Diane Blanks, Blue Ridge Mountain Views #13: Of Mountain Views

Published Thursday, November 19, 2015 at 5:32 pm

Blue Ridge Mountain Views

“Of Mountain Views”

By DIANE WARMAN BLANKS

I always wondered why I find the sight of yet another gigantic “summer cottage” or a condo building on top of another previously unspoiled mountain so very, very distressing. I think I’ve finally found out Why the sight disturbs me so. It evidently comes from deep in my mountaineer DNA.

I went to a fascinating presentation by an area anthropologist a while back. She told us that when the early Scots-Irish settlers came to this region, they brought along with them their concept of “the commons,” which I assume means “the village green.” Here in the mountains, the mountaintops served as the commons, available to everyone as long as they respected the property. All were welcome to hunt there and gather nuts, medical herbs and other native bounty , the anthropologist explained; whatever people found was available to them.

The last of the wine: sourwood leaves light up the yard. Photo by Diane Blanks

The last of the wine: sourwood leaves light up the yard. Photo by Diane Blanks.

I’m sure that now and then somebody was barred from the mountaintops for abusing the open-handed hospitality. But what the actual owners Didn’t do was build a big house up there and put up No Trespassing signs all over the mountainside. A friend told me that he used to gather ginseng for extra cash money, but that these days, more and more of the land where it grows was now fenced off and posted. I grew up believing that the tops of the mountains belonged to everyone who viewed them and, ultimately, to God. The long Blue Ridge mountain views are too valuable to all of us for any one person or conglomerate to sully them.

 

It rained for days and days on end here for a spell, and we had, as my southern great-aunt used to say, “a sufficiency” of rain. There was a brief break in the downpour for a day or so, and we all rushed out, including the unicyclist who was rolling down the main street in town. I’ve been keeping a weather eye on the creek right next to the house, but so far, even with the ground saturated, the water has only come halfway up the banks, just as it always has in the past.

It’s warmed up again, but a brief earlier frigid snap was enough warning to have me busy installing weather stripping around doors, stuffing rope caulking in window cracks and putting on new door sweeps. I’m doing everything I can think of to winterize, with the exception of stuffing newspaper in the cracks, an old mountain remedy for drafts.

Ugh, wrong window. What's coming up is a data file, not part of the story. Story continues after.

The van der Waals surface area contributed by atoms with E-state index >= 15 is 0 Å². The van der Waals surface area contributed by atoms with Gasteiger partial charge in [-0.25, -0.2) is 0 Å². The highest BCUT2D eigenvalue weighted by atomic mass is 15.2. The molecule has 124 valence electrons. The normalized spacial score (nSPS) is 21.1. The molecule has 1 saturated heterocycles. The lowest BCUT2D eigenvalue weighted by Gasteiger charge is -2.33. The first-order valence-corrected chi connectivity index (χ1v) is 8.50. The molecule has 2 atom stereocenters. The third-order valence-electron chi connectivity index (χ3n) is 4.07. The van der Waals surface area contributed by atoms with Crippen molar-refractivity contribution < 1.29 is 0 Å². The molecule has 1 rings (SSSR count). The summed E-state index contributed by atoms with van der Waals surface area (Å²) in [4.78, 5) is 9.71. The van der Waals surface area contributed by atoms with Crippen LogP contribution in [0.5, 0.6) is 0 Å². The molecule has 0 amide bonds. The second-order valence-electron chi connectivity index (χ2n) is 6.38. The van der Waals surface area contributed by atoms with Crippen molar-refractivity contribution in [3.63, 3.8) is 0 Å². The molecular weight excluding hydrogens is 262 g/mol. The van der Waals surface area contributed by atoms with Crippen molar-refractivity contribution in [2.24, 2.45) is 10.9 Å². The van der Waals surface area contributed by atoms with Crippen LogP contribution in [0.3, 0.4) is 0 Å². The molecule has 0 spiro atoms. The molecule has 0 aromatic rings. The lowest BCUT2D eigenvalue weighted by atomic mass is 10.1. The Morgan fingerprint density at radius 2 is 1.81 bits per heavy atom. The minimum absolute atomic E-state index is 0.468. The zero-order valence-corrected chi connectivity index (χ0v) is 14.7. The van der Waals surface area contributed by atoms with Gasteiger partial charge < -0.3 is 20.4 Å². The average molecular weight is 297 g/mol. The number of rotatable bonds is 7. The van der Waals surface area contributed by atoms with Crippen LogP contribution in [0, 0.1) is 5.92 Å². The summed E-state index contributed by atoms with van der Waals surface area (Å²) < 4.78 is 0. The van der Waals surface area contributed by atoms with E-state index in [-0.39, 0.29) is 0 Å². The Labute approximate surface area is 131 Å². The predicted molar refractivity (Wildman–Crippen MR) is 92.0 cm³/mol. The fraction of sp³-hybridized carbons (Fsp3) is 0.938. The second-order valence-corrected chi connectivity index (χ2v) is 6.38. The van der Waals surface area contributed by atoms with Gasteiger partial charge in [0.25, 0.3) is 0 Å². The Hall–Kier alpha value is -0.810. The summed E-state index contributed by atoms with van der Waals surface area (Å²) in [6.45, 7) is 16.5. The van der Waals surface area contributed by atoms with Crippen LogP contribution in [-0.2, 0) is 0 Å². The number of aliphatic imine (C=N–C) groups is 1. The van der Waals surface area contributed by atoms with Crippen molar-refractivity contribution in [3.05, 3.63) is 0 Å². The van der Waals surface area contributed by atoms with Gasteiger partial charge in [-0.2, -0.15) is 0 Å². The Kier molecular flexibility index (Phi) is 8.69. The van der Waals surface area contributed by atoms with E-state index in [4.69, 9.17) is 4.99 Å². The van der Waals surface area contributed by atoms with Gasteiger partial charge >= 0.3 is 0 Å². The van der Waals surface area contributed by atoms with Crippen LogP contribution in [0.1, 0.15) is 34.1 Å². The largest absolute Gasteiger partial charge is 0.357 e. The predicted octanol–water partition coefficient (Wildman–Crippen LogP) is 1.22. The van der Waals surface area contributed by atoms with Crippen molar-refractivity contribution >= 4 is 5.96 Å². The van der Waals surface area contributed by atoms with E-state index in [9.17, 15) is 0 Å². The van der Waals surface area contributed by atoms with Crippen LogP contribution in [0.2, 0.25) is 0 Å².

The handyman is coming tomorrow to staple up plastic over the back porch, the top half of which is screened. At the builder’s supply, I found myself following in my mother’s well-remembered footsteps concerning the plastic purchase. The yearly dilemma was/is that the inexpensive plastic that is thick enough not to tear in the wind is translucent, not clear, and you can’t really see out through it. One year Mama put that kind up, and we felt like goldfish in a dirty bowl, so halfway through the winter she went out during a break in the snowfall, pulled it down and put up the clear. I opted to start out with the pricier clear.

Plastic won’t please the cats. They sit for hours on the back porch on top of a yet-to-be-unpacked stack of boxes, rump beside rump, and intently watch the rabbits and squirrels that shelter in my neighbor’s kudzu patch behind the house, sniffing the air for information. During the cold snap, which they didn’t know what to make of, as they’re both Georgia cats, they kept me busy letting them in and out, rushing back inside on frigid paws.

On the advice of a thrifty neighbor, I bagged up about a fourth of the mass of leaves in the field and yard and stacked the bags against the foundation of the house, weighted down against the wind with cement blocks. Poor man’s insulation. We’ll see if it works. Dunno what I’ll do with the rest of the leaves, including the ones the neighbor on the hill above just blew down on me. There are too many to go in the composter.

The sourwood leaves hang on longer, their persimmon color glowing through the fog.

News at eleven,

Diane

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